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New research shows quality of life measures not widely used in cancer care

A new study, conducted by the not-for-profit research organisation RAND Europe, has found that measures and tools used to assess quality of life are not being used widely in the treatment and care of patients with cancer, despite being used more widely in clinical trials.

Following the award of an educational grant from Roche*, RAND Europe explored whether, when and how quality of life assessment tools and measures are used in the treatment of patients with cancer, with a particular – but not exclusive – focus on brain cancer, and whether this has an impact on clinical decisionmaking. Quality of life assessment tools and measures generally take the form of questionnaires, which are used to measure the patient’s point of view on one or more aspects of their quality of life.

Through interviews with experts, a stakeholder consultation at the International Brain Tumour Alliance 2nd World Summit and a systematic review of literature on this subject, the study highlights a range of challenges that would need to be addressed before quality of life measures and tools might be used more widely. These include addressing the current lack of awareness of the measures and tools by clinicians, a lack of time to administer the measures, a lack of policy and guidelines on how to use quality of life assessment measures and tools in care settings, and a lack of guidance on how to interpret and act on the results they produce.

One nurse, who was interviewed as part of the study, reflected on these challenges: “It is difficult to interpret patients’ responses – clinicians are used to looking at physical symptoms and find it difficult to adapt to incorporating the patient’s assessment of their symptoms into their decision-making.”

However, the study did find evidence to suggest that quality of life measures and tools may improve patient-physician communication, with this allowing both doctors and patients to discuss sensitive issues identified as being important by the patient.

Although tools for measuring quality of life are not routinely used in oncology care settings, diverse experts interviewed by the study team all recognised the importance of considering the impacts of treatment and care decisions on a patient’s quality of life, and noted that engaging with quality of life issues may be particularly important for cancers when survival prospects are limited. In such instances, treatments aim to extend survival or delay progression while maintaining or improving a patient’s quality of life.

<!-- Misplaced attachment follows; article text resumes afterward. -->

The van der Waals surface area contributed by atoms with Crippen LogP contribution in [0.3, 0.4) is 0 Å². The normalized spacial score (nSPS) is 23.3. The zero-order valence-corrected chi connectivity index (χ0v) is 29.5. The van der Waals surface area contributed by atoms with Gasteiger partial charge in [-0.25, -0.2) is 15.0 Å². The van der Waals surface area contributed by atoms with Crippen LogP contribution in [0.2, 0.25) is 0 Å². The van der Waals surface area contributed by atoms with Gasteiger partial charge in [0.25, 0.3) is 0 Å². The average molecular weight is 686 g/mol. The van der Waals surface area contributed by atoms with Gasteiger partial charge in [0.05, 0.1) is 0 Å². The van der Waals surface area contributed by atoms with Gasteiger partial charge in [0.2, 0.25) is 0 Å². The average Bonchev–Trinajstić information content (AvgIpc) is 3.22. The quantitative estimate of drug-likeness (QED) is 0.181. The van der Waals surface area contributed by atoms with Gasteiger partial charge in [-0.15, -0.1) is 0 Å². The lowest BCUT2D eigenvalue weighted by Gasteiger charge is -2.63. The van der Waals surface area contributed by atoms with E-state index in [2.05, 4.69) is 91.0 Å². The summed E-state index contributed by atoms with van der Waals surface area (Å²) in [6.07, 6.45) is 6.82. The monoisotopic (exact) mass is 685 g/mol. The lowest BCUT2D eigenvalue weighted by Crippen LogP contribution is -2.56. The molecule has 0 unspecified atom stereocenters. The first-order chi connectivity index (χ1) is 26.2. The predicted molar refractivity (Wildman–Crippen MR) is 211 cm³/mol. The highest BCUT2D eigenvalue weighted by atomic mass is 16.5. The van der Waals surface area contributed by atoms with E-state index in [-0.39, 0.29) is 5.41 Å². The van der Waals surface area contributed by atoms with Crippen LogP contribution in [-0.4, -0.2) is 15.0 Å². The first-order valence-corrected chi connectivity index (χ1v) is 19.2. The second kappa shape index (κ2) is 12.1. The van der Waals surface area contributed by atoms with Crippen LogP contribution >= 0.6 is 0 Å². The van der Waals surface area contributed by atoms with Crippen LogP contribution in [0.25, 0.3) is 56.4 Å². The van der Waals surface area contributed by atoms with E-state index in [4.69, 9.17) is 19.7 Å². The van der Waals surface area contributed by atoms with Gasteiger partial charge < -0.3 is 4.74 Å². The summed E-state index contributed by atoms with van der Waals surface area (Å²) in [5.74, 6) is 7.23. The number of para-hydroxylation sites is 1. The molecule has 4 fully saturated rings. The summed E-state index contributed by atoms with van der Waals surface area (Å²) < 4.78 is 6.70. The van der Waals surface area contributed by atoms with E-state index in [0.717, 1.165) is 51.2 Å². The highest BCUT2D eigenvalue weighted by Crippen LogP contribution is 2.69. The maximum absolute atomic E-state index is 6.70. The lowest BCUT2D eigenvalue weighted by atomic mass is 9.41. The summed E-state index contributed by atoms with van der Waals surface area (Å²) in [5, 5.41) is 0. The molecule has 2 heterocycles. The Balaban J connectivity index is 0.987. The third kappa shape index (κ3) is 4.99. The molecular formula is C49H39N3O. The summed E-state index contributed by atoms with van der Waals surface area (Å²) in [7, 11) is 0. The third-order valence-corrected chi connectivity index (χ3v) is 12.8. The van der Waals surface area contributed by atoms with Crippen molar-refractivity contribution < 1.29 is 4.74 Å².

A neurologist, who was interviewed as part of the study, highlighted this point: “People are willing to accept side effects if they’ll survive, but for diseases like brain cancer where there is no cure you look quite differently at measures such as quality of life.”

Based on the research findings from the study, RAND Europe has recommended further awareness raising, information exchange and engagement between health professionals, patient groups and policymakers on whether and how quality of life assessment measures and tools can help patients with cancer.

Sonja Marjanovic, the principal investigator of the study at RAND Europe, says: “There seems to be unrealised potential in using quality of life assessment tools and measures as an aid in clinical decision making. Despite the widely-accepted view that the impact of treatment and care-decisions on a patient’s quality of life needs to be considered, our research shows that quality of life measures are still not widely adopted or systematically used in clinical practice. Further research and policy engagement is needed to consider whether, when and how these measures may be of most benefit, and how they could be integrated into current health system infrastructures and processes.”

Josephine Exley, a senior analyst at RAND Europe, said: “Our study has gone a long way in highlighting the potential of quality of life measures when making decisions about the treatment and care of patients with cancer. However, the documented evidence base on this topic is still limited. There is a need to better understand how the feasibility and impact of using quality of life measures and tools are affected by a variety of factors, such as the type of cancer, stage of the disease, patient profile, type of tool or measure and health system factors.”

To view the full report ‘Are Quality of Life measures used in the treatment and care of cancer patients?’ visit: http://www.rand.org/pubs/external_publications/EP66423.html.